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An optical-scan method for measuring the as installed surface port incidence angles for flush air data sensing (FADS) systems


The Flush Air Data Sensing (FADS) System, where air data are inferred from nonintrusive surface pressure measurements, uses natural contours of the vehicle forebody, wing leading edge, or probe. Although multiple methods have been developed to derive airdata from the sensed pressure matrix, all methods rely on accurate knowledge of local surface contours at the port locations. One of the most well-developed solution methods curve-fits the surface pressure distribution against the associated surface incidence angles using a quasi-Newtonian model. The well-known “Triples” algorithm extracts airdata from the curve-fit model. This solution method requires precise knowledge of as-installed incidence angles, i.e. the angles between the surface normal and the longitudinal axis of the vehicle. This study investigates the feasibility and accuracy of using an inexpensive opticalscanning system to measure the in-situ FADS pressure ports surface incidence angles. Here, two legacy 3-D printed probe shapes, as previously tested during a series of very lowspeed wind tunnel tests, were used to develop and evaluate this method. The shapes 1) a hemispherical head cylindrical forebody, and 2) a Rankine-Body, were scanned along the longitudinal axis and the resulting point-cloud was edited using open-source software to generate three concentric “loops” surrounding each surface port. Each annular loop was assumed as co-planar with the surface port, and the singular-value decomposition (SVD) was used calculate the local surface gradient vector from the null-space solution. From the resulting gradient vector, geometric relationships calculate the port’s polar coordinates including the surface incidence angle. For both body contours the resulting calculations are compared to the “known” design surface angles as prescribed for the 3-D prints. Error plots are presented for each individual ring-set, and for the collected set using all three ring together. For the collected data sets, the incidence angle calculations are accurate to within a quarter-degree.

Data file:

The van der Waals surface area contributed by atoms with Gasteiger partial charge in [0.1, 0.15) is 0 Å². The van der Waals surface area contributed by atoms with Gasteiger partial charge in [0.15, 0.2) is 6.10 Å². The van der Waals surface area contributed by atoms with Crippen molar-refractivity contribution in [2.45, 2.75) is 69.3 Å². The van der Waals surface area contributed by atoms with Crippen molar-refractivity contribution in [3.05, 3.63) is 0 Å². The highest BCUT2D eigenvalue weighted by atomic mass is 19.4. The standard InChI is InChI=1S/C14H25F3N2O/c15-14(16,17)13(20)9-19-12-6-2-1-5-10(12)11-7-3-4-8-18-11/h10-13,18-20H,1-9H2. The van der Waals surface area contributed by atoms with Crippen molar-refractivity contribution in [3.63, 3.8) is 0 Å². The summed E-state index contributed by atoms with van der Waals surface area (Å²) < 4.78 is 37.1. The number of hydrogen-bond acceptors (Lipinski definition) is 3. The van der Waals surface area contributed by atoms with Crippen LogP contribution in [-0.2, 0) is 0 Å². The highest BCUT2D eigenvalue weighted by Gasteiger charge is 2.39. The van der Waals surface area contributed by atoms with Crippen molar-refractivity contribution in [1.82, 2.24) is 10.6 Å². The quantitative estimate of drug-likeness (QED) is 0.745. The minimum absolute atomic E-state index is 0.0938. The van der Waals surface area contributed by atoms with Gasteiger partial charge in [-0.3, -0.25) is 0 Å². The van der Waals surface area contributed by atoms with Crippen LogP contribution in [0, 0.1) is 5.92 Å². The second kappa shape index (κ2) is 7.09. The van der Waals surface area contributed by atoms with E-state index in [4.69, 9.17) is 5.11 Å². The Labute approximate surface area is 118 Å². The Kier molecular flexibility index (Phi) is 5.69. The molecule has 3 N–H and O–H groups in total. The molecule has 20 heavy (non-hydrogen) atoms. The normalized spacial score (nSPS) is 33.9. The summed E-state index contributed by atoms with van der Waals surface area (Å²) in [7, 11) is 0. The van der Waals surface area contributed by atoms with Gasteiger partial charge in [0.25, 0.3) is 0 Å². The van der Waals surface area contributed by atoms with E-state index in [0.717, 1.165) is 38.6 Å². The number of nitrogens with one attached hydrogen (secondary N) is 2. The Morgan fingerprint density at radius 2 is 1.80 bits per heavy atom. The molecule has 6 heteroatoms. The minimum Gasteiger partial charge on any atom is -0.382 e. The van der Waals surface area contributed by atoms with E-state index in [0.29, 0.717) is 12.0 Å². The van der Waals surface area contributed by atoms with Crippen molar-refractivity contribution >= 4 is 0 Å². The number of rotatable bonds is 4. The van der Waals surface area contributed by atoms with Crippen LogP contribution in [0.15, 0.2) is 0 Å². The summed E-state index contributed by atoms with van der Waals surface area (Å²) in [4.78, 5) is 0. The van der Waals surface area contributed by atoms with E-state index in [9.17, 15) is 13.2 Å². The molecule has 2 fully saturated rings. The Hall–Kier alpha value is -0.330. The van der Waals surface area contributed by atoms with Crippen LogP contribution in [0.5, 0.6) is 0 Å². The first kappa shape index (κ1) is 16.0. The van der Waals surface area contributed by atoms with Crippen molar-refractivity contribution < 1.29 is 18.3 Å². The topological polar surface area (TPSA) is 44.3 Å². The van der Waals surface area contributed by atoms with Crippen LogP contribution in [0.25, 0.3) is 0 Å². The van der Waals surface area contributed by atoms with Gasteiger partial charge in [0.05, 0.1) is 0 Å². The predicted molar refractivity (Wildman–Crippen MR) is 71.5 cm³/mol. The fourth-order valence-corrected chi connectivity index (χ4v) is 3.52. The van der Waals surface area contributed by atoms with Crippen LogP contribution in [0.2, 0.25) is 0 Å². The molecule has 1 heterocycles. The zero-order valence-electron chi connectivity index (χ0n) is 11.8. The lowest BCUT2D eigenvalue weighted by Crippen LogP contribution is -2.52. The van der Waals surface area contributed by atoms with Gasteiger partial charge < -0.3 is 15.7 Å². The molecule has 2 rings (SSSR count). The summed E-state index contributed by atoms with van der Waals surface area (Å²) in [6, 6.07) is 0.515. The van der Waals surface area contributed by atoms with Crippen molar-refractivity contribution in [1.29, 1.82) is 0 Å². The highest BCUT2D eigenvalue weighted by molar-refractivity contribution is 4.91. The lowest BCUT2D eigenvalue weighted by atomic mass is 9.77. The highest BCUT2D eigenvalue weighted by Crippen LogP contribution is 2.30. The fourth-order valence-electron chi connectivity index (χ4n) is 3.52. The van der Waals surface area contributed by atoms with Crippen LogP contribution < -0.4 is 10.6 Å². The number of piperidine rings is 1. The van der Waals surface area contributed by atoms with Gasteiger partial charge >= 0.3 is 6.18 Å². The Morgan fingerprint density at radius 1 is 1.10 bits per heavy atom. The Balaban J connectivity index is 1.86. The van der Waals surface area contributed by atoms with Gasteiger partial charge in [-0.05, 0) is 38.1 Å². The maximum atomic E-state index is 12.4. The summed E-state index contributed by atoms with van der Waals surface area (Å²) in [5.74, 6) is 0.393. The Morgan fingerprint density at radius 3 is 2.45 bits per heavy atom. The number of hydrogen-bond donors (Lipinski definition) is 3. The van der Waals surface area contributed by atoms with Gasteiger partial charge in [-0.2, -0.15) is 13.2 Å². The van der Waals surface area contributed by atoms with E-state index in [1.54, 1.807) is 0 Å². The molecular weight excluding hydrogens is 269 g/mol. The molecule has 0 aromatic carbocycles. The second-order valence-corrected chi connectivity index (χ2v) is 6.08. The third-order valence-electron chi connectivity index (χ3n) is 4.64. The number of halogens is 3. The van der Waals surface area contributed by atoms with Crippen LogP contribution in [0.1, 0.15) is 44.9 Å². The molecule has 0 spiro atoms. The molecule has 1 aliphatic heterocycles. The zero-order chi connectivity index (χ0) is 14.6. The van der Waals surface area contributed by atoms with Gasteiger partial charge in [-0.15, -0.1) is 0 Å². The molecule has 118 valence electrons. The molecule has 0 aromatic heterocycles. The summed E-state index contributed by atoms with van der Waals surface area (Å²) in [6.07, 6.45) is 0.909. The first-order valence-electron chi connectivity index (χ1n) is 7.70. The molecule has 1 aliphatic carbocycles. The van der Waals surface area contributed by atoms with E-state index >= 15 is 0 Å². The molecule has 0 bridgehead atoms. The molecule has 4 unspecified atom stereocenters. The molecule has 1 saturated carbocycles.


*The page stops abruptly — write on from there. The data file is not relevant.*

FADS, airdata, Rankine-body, hemispherical head, incidence angle, opticalscan, singular value decomposition